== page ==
• Model development: Select the ML technique you will use (such as linear regression, classification, or “random forests” that make use of decision trees), train your models, then store and manage them.

  • ML operations (MLOps): Put those models to work! Implement them and operate them in production workflows. Monitor their performance and the accuracy of their output.

Most importantly, data teams must rinse and repeat. They must identify data drift—i.e., changes in market conditions or other aspects of your environment—then pull their ML models out of production, re-train those models and re-implement them. Figure 1 illustrates the three stages of the ML lifecycle.

Figure 1. Stages and Steps in the Machine Learning Lifecycle

Data and Feature Engineering

Let’s define each step of data and feature engineering, and who performs it. To set the table for upcoming blogs, we’ll also describe (in italics) the key challenges that make ML projects an “all-hands-on-deck” endeavor. Busy business leaders, data engineers, data scientists and developers need to acquire new skills and help one another.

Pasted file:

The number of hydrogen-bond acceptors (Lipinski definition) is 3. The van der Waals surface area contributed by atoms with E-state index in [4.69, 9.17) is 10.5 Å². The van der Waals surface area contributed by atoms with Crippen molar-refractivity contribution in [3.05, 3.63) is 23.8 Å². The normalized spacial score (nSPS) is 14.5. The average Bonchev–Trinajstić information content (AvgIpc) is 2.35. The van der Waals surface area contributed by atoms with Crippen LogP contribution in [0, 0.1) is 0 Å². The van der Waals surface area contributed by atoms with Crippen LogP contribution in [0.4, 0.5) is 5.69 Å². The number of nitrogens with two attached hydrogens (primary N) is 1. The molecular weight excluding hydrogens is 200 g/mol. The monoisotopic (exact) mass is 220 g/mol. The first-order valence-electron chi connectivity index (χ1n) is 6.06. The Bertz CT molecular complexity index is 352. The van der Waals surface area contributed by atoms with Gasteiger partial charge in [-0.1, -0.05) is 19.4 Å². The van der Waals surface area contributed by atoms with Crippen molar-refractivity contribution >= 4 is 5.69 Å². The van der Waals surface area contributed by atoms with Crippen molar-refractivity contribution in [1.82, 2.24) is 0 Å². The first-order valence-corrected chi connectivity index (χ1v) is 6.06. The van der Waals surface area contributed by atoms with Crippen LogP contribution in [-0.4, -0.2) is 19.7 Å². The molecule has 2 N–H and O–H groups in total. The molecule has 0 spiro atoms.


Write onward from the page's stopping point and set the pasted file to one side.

1. Ingest and transform input data. First, data scientists, data engineers, and ML engineers need to collect all the historical input data that’s potentially relevant to the business problem they need to solve. They design, configure and deploy data pipelines that ingest the input data into a repository such as a data lake. They merge, cleanse and format the data, The data scientist provides close oversight to ensure the resulting dataset fits analytics requirements.

Data engineers need to manage high volumes, varieties and velocities of data across heterogeneous hybrid and multi-cloud environments. They collaborate with data scientists to transform data into a usable format and structure for ML. Data engineers also need to create pipelines that data scientists can access and manipulate.